Defamation is an unjustified or untrue attack on someone’s reputation. It may an intentional or unintentional attack that lowers a person’s reputation, cause people to avoid him or her, or expose that person to hatred, contempt or ridicule. If your reputation has been damaged, you may sue for damages but you will only get nominal damages unless the harm to your reputation is substantial.

To prove defamation:

  • statement must be false – truth is a defence.
  • statement must be heard or read by another person or persons.
  • statement must bring the person defamed into ridicule, hatred or contempt.

Slander versus Libel – in some provinces the distinction has been eliminated through legislation.

Slander – is through spoken words, actions, sounds, or even facial expressions. It may be intentional or unintentional (you didn’t know someone was overhearing what you were saying).

Libel. – is a more permanent visual (text) or audible (TV. or radio) form of slander. Newspapers are very conscious of the risk of libel and often print apologies or retractions in order to protect against civil lawsuits.

Defenses for Defamation

  • Truth – the best defence is to show that the statements are the truth. This is an absolute defence even if the statements hurt the person’s reputation. For example, in a well-known libel case, Liberace (the very flamboyant pianist) sued a British newspaper and a reporter for insinuating that he was a homosexual. He was successful in his lawsuit, though after his death it was revealed that he was a homosexual. If this had been proven at trial, his lawsuit would not have been successful.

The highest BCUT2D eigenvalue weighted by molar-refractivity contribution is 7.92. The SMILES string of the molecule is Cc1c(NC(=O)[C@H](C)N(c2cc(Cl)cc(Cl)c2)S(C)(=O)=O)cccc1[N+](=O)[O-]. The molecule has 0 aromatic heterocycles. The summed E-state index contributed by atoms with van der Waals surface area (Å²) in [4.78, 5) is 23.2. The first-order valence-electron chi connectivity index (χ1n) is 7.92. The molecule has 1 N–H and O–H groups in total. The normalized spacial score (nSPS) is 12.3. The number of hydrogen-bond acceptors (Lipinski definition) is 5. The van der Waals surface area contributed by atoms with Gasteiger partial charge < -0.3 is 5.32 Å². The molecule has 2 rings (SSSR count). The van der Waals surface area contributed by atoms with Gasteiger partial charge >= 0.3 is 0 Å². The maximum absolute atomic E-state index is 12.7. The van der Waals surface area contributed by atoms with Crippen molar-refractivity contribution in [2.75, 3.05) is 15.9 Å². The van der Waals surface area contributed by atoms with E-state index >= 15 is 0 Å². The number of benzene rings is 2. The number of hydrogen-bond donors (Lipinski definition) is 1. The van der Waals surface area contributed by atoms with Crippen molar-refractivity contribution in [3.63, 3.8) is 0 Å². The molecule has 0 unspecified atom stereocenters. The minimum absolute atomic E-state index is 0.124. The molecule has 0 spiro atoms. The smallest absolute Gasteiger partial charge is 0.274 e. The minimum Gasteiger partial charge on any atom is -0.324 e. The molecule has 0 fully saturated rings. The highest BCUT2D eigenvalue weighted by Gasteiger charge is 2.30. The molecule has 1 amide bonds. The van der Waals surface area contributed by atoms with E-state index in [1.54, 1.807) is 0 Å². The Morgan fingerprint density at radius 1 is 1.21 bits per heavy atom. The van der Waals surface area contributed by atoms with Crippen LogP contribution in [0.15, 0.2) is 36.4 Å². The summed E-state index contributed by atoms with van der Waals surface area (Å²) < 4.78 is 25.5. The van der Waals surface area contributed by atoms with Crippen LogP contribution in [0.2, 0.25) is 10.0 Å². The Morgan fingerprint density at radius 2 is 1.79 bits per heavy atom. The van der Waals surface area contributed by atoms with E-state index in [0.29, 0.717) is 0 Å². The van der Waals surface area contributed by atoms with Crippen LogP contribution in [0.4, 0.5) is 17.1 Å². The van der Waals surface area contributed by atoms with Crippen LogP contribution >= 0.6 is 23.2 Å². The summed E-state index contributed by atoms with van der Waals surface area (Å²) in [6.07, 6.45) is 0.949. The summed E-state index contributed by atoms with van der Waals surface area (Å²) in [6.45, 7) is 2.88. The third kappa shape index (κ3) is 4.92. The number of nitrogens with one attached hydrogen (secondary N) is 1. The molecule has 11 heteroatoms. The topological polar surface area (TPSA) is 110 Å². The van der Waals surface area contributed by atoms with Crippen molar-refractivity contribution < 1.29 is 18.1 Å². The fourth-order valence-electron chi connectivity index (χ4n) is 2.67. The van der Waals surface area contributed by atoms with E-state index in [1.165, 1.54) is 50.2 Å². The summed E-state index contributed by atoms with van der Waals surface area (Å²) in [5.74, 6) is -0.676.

• Absolute Privilege – members of Parliament, members of provincial legislatures and all person participating in court cases, coroners’ inquests and judicial hearings receive absolute discharge. The statements, however, must be made during the proceedings – thus, an MP can say anything they want in the House of Commons but if they repeat the same statement outside to reporters they could get sued for defamation.
  • Qualified Privilege – people who are required to express their opinions during the course of their work are protected from defamation actions if their opinions are expressed in good faith and without malice (intent to harm). For example, you ask me for a letter of reference for your university application and I state that I feel you are bright but quite lazy, my comments would be protected under qualified privilege. Local (municipal) politicians only receive qualified privilege unlike their federal and provincial counterparts.
  • Fair Comment – it is obvious that many reviews written by film and sports reporters could potentially be defamatory in nature. The law has carved out a niche to permit criticism that is fair and not motivated by malice. Thus, it is okay for a movie reviewer to say that the latest blockbuster film was the worst piece of trash she has ever seen as long as it is not done only to harm the film and or its participants.

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